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Johnson v. Mattson

United States District Court, W.D. Michigan, Northern Division

November 18, 2019

JIMMIE JOHNSON, Plaintiff,
v.
K. MATTSON et al., Defendants.

          OPINION

          JANET T. NEFF, UNITED STATES DISTRICT JUDGE

         This is a civil rights action brought by a state prisoner under 42 U.S.C. § 1983. Under the Prison Litigation Reform Act, Pub. L. No. 104-134, 110 Stat. 1321 (1996) (PLRA), the Court is required to dismiss any prisoner action brought under federal law if the complaint is frivolous, malicious, fails to state a claim upon which relief can be granted, or seeks monetary relief from a defendant immune from such relief. 28 U.S.C. §§ 1915(e)(2), 1915A; 42 U.S.C. § 1997e(c). The Court must read Plaintiff's pro se complaint indulgently, see Haines v. Kerner, 404 U.S. 519, 520 (1972), and accept Plaintiff's allegations as true, unless they are clearly irrational or wholly incredible. Denton v. Hernandez, 504 U.S. 25, 33 (1992). Applying these standards, the Court will dismiss Plaintiff's complaint for failure to state a claim.

         Discussion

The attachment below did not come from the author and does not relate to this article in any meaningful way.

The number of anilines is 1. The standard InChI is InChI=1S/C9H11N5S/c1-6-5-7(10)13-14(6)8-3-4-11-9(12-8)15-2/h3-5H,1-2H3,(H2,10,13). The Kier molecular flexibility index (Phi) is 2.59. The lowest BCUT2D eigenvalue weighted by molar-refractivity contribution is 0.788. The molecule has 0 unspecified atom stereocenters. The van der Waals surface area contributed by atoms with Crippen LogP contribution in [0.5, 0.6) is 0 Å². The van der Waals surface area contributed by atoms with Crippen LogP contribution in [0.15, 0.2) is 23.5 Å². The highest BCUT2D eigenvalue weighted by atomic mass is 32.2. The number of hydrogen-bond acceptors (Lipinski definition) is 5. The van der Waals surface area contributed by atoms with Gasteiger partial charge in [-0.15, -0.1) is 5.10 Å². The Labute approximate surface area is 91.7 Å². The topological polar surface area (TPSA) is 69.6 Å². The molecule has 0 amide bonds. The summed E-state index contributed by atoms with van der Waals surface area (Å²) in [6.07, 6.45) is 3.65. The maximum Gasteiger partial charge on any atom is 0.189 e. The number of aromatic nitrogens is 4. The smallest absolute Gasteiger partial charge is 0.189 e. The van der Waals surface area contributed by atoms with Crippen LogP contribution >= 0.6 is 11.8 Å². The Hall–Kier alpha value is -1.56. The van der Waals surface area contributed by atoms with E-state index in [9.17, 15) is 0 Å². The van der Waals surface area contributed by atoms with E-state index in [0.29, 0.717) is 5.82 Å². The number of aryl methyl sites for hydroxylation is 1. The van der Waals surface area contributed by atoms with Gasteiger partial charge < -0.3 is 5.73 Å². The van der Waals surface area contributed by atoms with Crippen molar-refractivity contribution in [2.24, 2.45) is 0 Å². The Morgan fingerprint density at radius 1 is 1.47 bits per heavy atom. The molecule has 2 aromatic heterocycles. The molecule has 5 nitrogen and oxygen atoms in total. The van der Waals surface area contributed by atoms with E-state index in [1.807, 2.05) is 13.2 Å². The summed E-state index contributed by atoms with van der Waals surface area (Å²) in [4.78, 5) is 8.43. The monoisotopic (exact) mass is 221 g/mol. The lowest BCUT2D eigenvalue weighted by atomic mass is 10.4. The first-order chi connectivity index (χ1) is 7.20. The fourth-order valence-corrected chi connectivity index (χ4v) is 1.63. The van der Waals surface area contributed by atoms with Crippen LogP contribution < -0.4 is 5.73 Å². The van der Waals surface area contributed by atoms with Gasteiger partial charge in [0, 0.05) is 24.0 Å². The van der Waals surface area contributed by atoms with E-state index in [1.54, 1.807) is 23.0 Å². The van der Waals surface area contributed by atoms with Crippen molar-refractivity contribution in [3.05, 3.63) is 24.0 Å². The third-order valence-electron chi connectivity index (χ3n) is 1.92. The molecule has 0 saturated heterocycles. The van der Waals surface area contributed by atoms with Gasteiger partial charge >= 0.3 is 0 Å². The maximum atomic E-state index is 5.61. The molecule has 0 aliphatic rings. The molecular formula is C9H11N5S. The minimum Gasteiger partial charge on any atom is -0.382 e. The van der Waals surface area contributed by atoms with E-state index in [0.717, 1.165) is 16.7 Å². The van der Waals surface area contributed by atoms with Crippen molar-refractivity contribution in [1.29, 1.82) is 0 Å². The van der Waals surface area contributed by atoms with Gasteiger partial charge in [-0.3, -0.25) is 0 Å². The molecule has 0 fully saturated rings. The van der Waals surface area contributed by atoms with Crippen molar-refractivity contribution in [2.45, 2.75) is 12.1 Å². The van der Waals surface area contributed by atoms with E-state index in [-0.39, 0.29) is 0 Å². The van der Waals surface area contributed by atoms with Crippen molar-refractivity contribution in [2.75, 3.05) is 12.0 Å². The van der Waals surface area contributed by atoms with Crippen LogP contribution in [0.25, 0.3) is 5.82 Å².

I. Factual allegations

         Plaintiff is presently incarcerated with the Michigan Department of Corrections (MDOC) at the Saginaw County Correctional Facility (SRF) in Freeland, Saginaw County, Michigan. The events about which he complains, however, occurred at the Alger Correctional Facility (LMF) in Munising, Alger County, Michigan. Plaintiff sues MDOC Housing Unit Officers K. Mattson, H. Beckwith, and J. Haleal.

         Plaintiff is a non-ambulatory, disabled prisoner who uses a wheelchair. He alleges that in early July 2018, he notified Defendant Mattson that “the water from Plaintiff['s] shower was dangerously unsafe and flooding all over his cell.” (Compl., ECF No. 1, PageID.7.) Defendant Mattson “failed to provide Plaintiff and his aide with appropriate cleaning supplies” and otherwise ignored Plaintiff's warning about the conditions of the shower during the subsequent days. (Id., PageID.9.) On July 15, 2018, Plaintiff fell while attempting to use his shower during the early morning hours, knocking his head and losing consciousness. (Id., PageID.7.)

         Plaintiff apparently was not discovered for some time while he lay on the floor of his cell, semi-conscious and amidst water and raw sewage. He alleges that Defendants Haleal and Beckwith, who both work third shift, failed to notice Plaintiff on the floor while conducting their regular cell checks. Plaintiff was eventually discovered and taken to the LMF Health Care Center to receive treatment. He had painful facial wounds that continue to disrupt his sleep. Plaintiff further alleges that, on July 15, 2018, presumably upon learning of Plaintiff's incident and condition, Defendant Mattson “laughed and said ‘no one deserves to live in shit more than [Plaintiff].'” (Id., PageID.9.)

         Plaintiff seeks declaratory judgment as well as compensatory and punitive damages.